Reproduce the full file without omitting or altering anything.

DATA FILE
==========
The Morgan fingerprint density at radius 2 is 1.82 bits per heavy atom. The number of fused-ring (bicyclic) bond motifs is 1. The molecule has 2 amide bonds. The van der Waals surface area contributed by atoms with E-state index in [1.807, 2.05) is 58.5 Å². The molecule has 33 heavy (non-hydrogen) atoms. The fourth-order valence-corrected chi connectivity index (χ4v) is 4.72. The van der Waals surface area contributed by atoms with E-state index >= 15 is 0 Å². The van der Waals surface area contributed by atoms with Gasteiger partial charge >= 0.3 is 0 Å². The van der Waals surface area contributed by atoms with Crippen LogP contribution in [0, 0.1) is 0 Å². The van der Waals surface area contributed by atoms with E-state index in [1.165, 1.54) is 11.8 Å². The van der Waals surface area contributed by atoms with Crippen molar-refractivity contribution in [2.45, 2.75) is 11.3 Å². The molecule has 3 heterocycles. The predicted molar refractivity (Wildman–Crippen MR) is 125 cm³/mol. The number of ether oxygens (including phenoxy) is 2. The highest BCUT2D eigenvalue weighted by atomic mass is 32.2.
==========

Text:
The Morgan fingerprint density at radius 2 is 1.82 bits per heavy atom. The number of fused-ring (bicyclic) bond motifs is 1. The molecule has 2 amide bonds. The van der Waals surface area contributed by atoms with E-state index in [1.807, 2.05) is 58.5 Å². The molecule has 33 heavy (non-hydrogen) atoms. The fourth-order valence-corrected chi connectivity index (χ4v) is 4.72. The van der Waals surface area contributed by atoms with E-state index >= 15 is 0 Å². The van der Waals surface area contributed by atoms with Gasteiger partial charge >= 0.3 is 0 Å². The van der Waals surface area contributed by atoms with Crippen LogP contribution in [0, 0.1) is 0 Å². The van der Waals surface area contributed by atoms with E-state index in [1.165, 1.54) is 11.8 Å². The van der Waals surface area contributed by atoms with Crippen molar-refractivity contribution in [2.45, 2.75) is 11.3 Å². The molecule has 3 heterocycles. The predicted molar refractivity (Wildman–Crippen MR) is 125 cm³/mol. The number of ether oxygens (including phenoxy) is 2. The highest BCUT2D eigenvalue weighted by atomic mass is 32.2.